Cebiche has become synonomous with Peruvian cuisine on the international scene in the last few years. It generally brings to mind delicate, white fish in lime juice with aromas of cilantro, chili peppers and onions that float up from the dish. Spice things up with an Asian-fusion cebiche, featuring tuna, soy sauce and sesame seeds to bring your palate to life. You can try a cebiche nikkei at one of the top cebicherías in Miraflores, El Mercado.
The legacy of the milanesa in Peru tells of the Italian migratory wave that came to the country after Peruvian independence in 1821. It's one of those comfort foods that warms the soul. At La Verdad de la Milanesa, you can have it your way; forget about the boring, breaded, pan-fried chicken filet. At this Barranco gem, you have your pick of chicken, beef, fish or a vegetarian base, you choose your own topping and tasty side dish - we recommend the sweet potato fries.
Traditionally from the southern city of Arequipa, the spicy rocoto pepper is stuffed with beef, raisins, peanuts, fresh Andean cheese and spices. It's a hearty meal that will warm you up in no time. For a Limeño twist, order a rocoto stuffed with juicy calamari and other delights from the sea. You can order this spectacular take on an old favorite at La Mar.
Going out to eat in Peru is a social activity, like in most countries. In Lima, one place has adopted the concept of serving Peruvian dishes, tapas-style so patrons can try a wider variety of delicious, small bites. At Barrio, they don't serve your typical BLT, instead they've given this classic a jungle twist. The bite-size sandwich is served with sun-dried grilled pork (cecina), lettuce, tomato and a mayonnaise made from the Amazonian fruit cocona and spicy, fragrant, charapita peppers from the same region.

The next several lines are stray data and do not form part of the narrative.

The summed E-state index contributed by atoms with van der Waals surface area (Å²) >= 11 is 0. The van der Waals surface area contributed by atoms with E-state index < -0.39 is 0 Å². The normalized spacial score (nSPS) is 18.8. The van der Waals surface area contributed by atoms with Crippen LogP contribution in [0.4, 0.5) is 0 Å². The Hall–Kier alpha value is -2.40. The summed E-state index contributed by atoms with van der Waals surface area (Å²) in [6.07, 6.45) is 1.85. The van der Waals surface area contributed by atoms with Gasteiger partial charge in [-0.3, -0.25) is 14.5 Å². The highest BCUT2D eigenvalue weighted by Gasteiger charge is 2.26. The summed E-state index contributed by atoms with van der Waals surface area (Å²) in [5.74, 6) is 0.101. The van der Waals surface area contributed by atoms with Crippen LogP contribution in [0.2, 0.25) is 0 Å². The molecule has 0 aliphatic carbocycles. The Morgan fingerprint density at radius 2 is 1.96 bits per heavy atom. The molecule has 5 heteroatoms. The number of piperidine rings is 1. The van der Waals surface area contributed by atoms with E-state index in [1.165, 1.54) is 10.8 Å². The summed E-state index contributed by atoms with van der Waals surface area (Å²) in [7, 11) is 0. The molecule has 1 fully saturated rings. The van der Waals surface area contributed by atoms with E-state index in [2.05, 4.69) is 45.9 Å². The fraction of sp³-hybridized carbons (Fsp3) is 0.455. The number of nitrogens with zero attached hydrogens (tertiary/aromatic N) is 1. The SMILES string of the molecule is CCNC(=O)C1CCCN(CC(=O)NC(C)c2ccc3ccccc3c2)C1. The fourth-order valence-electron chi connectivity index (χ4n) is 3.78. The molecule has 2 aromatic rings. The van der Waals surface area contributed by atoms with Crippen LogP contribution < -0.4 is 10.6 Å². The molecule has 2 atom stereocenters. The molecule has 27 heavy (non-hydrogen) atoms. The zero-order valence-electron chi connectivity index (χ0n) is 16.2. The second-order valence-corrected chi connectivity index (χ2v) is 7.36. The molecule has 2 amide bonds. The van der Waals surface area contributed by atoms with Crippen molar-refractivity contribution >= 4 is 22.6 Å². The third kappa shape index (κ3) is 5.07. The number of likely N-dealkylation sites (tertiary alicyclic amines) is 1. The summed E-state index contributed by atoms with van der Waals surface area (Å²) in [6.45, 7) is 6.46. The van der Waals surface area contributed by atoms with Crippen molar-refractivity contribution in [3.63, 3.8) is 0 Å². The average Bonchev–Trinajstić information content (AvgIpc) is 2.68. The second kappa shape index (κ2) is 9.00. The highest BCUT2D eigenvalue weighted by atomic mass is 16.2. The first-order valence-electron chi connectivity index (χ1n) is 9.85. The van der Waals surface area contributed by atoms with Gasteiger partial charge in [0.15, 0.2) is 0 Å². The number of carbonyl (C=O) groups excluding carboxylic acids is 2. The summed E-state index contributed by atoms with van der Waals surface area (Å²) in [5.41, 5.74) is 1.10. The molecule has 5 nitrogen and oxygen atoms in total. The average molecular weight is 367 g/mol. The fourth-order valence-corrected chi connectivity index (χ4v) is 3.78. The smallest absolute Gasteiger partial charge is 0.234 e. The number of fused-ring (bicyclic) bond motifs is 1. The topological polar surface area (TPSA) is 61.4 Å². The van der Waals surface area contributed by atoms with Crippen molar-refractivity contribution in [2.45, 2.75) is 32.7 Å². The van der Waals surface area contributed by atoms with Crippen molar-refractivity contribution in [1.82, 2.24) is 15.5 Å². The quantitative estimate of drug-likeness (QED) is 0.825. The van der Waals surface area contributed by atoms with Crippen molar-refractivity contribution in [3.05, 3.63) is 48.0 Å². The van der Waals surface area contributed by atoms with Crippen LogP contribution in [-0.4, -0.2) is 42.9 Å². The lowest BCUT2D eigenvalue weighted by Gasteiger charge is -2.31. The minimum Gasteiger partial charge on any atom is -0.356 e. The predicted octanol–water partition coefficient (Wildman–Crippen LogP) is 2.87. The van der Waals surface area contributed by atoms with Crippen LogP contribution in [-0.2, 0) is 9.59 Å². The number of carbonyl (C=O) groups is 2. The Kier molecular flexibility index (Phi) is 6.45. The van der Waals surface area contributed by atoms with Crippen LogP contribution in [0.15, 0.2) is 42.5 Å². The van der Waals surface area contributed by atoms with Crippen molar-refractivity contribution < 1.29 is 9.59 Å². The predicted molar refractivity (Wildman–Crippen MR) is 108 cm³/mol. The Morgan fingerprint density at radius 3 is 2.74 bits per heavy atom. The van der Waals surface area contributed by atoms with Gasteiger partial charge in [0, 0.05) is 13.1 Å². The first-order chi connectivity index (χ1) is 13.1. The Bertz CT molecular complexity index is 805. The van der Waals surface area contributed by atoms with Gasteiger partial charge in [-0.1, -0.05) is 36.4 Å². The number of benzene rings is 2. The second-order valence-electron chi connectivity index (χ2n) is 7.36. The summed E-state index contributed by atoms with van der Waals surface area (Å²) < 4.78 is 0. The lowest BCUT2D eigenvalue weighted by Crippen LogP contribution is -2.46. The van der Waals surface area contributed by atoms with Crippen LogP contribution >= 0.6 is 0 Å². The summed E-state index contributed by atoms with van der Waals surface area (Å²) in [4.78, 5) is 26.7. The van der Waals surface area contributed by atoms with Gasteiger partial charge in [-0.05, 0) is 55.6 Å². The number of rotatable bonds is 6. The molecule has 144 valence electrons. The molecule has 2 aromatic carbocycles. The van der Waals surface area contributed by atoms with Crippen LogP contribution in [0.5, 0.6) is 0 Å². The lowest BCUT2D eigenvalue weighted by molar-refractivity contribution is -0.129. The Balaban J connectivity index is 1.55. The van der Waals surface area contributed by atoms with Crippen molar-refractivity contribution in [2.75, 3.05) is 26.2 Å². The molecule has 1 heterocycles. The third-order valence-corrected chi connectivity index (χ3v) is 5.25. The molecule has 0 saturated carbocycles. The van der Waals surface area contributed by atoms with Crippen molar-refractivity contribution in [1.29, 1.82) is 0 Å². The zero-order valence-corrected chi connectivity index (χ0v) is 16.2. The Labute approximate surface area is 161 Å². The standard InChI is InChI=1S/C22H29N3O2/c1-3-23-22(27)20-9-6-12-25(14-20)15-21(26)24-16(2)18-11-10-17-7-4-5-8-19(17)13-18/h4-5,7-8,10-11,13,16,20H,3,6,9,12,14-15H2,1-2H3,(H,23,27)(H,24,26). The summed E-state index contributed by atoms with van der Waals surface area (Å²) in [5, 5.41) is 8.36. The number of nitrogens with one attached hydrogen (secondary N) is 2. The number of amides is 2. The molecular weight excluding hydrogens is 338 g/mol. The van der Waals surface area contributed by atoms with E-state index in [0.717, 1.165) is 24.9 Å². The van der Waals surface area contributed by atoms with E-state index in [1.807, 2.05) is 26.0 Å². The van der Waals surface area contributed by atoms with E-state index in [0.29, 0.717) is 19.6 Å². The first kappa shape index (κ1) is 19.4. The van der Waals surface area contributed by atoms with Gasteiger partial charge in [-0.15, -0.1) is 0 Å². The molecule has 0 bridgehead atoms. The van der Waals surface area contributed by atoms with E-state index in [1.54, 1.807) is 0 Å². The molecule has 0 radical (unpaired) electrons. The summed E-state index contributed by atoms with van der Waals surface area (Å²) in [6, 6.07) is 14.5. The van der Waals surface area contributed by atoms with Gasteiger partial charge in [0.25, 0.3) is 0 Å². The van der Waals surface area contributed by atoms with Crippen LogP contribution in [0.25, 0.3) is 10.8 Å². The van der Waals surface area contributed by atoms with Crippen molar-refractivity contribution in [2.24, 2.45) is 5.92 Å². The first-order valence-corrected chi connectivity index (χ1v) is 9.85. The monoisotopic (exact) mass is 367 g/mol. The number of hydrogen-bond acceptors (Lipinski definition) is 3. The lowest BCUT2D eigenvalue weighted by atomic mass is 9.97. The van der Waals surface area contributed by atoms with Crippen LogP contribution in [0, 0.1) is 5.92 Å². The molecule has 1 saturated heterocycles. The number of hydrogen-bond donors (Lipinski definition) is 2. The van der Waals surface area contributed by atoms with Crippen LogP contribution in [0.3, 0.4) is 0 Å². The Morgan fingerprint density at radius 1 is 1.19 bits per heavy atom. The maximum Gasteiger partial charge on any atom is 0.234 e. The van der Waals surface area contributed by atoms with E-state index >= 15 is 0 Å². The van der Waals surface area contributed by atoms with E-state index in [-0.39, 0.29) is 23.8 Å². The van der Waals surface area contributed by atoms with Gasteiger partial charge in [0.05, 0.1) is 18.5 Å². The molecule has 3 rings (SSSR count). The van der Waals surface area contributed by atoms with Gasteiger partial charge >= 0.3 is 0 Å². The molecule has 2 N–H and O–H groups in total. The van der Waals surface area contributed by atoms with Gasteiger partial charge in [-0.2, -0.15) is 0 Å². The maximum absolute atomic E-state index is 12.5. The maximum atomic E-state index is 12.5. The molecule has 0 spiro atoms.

Tío Mario - Under $5
Long ques are always a good sign in a restaurant and this place is worth the wait. Their flagship dish, the anticucho, is a creole dish made from beef heart and grilled to perfection. Don’t let the sound of it stop you, it is delicious. You can fill your heart at this popular restaurant in the Barranco district for five dollars.